David Salle: 1979-1994.
The Salle affair proved that the art world's only two ways of dealing with success are celebrity and politics. Either the successful artist's personality, money, connections, and so on become the hot issue or the artist's supposed ideological agenda becomes the hot issue. What the artist actually does, by way of generating revelatory experience for individuals and a working challenge to other art, is not the hot issue, and if you think it is you end up talking to a wall.
Fair enough. Every game needs rules. There are reasons why the art world's operative values aren't about art much. To resent what can't be changed is doltish. Meanwhile, art can wait. At some point, Salle's best work will be looked at by a generation without axes to grind, and its peculiar glories and permanent importance - as, among other things, a mighty influence, thoroughly unacknowledged at present, on any number of subsequent artists - will become common knowledge. There's no hurry, which is a mercy, because the time is not yet.
Assessed by our rules, this seductively produced monograph seems calculated to shore up Salle's artistic bona tides as he pursues his ambition to be a cross-media culture wizard. (I'm thinking of his recent movie.) The pursuit strikes me as quixotic, because I don't believe that the niche it aims for exists. Jeff Koons couldn't find it. Even Andy Warhol struck out in Hollywood. As one who learned a whole new meaning of loneliness as a fan of Salle's dance-theater collaborations with Karole Armitage, I marvel at the persistence of his dream of melding a sophisticated, catholic audience of our culture's barbarically and terminally fragmented cognoscentis.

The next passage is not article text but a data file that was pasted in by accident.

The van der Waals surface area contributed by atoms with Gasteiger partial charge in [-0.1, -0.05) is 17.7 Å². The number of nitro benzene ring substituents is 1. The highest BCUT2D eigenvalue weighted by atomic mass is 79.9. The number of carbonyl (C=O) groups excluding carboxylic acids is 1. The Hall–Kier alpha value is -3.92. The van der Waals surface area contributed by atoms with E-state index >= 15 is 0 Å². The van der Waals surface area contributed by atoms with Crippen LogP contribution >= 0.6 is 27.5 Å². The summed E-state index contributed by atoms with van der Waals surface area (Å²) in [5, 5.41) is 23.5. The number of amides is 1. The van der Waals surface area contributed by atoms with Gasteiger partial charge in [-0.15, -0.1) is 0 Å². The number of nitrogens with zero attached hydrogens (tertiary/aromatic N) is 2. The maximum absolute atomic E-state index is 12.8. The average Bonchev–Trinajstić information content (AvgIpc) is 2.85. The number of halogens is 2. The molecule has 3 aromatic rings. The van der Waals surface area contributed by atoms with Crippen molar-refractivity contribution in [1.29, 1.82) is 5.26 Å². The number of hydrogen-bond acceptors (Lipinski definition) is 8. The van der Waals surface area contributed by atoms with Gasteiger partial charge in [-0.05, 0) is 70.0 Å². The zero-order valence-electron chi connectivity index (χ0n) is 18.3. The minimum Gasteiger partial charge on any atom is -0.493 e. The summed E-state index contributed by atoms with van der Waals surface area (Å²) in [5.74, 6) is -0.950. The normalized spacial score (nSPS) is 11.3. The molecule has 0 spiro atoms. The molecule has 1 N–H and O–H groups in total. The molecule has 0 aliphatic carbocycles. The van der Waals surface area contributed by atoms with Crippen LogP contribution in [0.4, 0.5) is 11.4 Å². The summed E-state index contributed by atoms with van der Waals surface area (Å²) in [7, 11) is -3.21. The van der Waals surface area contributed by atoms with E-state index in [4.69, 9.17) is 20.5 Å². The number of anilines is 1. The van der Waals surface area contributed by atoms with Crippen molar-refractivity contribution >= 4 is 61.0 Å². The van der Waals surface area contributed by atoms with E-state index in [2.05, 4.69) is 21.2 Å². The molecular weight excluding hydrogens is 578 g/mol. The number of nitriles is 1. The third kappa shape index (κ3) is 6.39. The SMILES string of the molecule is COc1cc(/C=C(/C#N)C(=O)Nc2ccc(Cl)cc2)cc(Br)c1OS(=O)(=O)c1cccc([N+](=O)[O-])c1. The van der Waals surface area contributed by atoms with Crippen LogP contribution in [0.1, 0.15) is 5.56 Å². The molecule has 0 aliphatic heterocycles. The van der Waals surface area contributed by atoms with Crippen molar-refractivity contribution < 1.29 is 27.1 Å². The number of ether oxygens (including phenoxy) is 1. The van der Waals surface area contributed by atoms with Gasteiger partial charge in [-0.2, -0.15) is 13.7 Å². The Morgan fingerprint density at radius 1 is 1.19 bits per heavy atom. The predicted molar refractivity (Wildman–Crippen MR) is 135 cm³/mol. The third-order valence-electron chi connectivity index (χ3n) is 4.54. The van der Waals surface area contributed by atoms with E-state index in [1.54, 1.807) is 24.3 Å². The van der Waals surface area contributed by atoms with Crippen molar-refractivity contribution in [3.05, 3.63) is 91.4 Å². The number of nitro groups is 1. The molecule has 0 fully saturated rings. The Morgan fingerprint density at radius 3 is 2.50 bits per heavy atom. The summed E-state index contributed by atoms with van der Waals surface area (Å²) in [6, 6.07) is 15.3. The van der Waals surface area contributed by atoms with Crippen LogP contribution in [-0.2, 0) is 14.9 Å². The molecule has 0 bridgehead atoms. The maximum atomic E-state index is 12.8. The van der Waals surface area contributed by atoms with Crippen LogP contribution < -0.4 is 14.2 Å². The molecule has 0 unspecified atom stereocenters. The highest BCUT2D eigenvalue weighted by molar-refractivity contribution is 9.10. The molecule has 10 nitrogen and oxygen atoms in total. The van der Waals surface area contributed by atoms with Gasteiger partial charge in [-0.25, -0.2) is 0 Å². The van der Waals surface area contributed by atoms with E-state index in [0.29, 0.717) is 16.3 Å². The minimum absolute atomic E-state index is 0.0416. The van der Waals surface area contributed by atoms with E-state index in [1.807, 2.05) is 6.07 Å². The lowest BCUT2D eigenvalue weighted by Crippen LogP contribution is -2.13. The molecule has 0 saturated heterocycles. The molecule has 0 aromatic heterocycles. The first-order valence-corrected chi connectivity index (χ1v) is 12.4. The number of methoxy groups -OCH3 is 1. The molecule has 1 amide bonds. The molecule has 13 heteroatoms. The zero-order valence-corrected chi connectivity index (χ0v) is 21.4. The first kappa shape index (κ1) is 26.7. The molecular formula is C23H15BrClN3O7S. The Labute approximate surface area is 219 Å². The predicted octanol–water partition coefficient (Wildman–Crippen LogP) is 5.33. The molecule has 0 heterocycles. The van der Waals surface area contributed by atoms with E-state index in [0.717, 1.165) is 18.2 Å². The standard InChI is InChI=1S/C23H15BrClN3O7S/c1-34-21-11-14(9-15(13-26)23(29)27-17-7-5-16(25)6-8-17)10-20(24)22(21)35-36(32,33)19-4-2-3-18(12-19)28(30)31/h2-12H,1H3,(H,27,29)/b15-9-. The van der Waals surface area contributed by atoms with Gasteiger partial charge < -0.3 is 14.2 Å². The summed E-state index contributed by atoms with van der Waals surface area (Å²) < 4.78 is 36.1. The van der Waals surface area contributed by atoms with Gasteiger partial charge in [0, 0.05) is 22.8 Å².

In art terms, Salle's ideal is an apotheosis of painful glamour, an esthetic Sublime on a world-embracing scale. His work is a billboard advertisement for beauty that hurts, or for anguish so delectable you want to rub it all over yourself. The fantasy informs everything about this book, which Salle created with an all-star crew: design (and "direction," it says) by Richard Pandiscio, editing by David Whitney, and text (libretto?) by Lisa Liebmann. Apposite quotes from writers Salle regards as fellow exquisite sufferers - Peter Handke, Thomas Bernhard, George W. S. Trow, Richard Foreman, Harold Brodkey, Sanford Schwartz - pepper the proceedings. Every third or fourth turn of a page discovers an astonishment of electronic-collage layout.